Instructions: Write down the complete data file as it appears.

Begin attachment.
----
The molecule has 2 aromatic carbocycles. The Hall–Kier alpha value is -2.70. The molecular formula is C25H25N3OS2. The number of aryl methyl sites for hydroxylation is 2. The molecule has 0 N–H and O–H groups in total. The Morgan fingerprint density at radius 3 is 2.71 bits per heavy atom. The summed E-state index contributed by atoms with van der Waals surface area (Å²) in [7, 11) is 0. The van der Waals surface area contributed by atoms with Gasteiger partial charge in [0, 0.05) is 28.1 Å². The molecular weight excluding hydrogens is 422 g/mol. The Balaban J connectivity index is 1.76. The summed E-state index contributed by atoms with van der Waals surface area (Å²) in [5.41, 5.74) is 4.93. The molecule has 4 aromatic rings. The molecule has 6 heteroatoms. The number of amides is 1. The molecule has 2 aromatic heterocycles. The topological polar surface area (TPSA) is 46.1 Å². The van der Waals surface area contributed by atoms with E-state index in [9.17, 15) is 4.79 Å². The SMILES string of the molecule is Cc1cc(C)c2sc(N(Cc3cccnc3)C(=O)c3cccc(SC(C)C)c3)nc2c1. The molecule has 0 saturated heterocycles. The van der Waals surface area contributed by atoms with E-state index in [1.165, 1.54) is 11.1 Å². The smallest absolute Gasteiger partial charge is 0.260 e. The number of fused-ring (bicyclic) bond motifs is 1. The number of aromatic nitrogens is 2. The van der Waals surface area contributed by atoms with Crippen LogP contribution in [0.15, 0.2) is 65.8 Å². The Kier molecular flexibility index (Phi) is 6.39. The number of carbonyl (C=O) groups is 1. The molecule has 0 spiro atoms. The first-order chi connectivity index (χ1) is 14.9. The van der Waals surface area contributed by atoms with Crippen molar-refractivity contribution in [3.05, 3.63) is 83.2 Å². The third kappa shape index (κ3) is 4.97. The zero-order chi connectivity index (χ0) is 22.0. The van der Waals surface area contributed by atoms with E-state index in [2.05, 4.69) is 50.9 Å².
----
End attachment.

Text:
The molecule has 2 aromatic carbocycles. The Hall–Kier alpha value is -2.70. The molecular formula is C25H25N3OS2. The number of aryl methyl sites for hydroxylation is 2. The molecule has 0 N–H and O–H groups in total. The Morgan fingerprint density at radius 3 is 2.71 bits per heavy atom. The summed E-state index contributed by atoms with van der Waals surface area (Å²) in [7, 11) is 0. The van der Waals surface area contributed by atoms with Gasteiger partial charge in [0, 0.05) is 28.1 Å². The molecular weight excluding hydrogens is 422 g/mol. The Balaban J connectivity index is 1.76. The summed E-state index contributed by atoms with van der Waals surface area (Å²) in [5.41, 5.74) is 4.93. The molecule has 4 aromatic rings. The molecule has 6 heteroatoms. The number of amides is 1. The molecule has 2 aromatic heterocycles. The topological polar surface area (TPSA) is 46.1 Å². The van der Waals surface area contributed by atoms with E-state index in [9.17, 15) is 4.79 Å². The SMILES string of the molecule is Cc1cc(C)c2sc(N(Cc3cccnc3)C(=O)c3cccc(SC(C)C)c3)nc2c1. The molecule has 0 saturated heterocycles. The van der Waals surface area contributed by atoms with E-state index in [1.165, 1.54) is 11.1 Å². The smallest absolute Gasteiger partial charge is 0.260 e. The number of fused-ring (bicyclic) bond motifs is 1. The number of aromatic nitrogens is 2. The van der Waals surface area contributed by atoms with Crippen LogP contribution in [0.15, 0.2) is 65.8 Å². The Kier molecular flexibility index (Phi) is 6.39. The number of carbonyl (C=O) groups is 1. The molecule has 0 spiro atoms. The first-order chi connectivity index (χ1) is 14.9. The van der Waals surface area contributed by atoms with Crippen molar-refractivity contribution in [3.05, 3.63) is 83.2 Å². The third kappa shape index (κ3) is 4.97. The zero-order chi connectivity index (χ0) is 22.0. The van der Waals surface area contributed by atoms with E-state index in [2.05, 4.69) is 50.9 Å².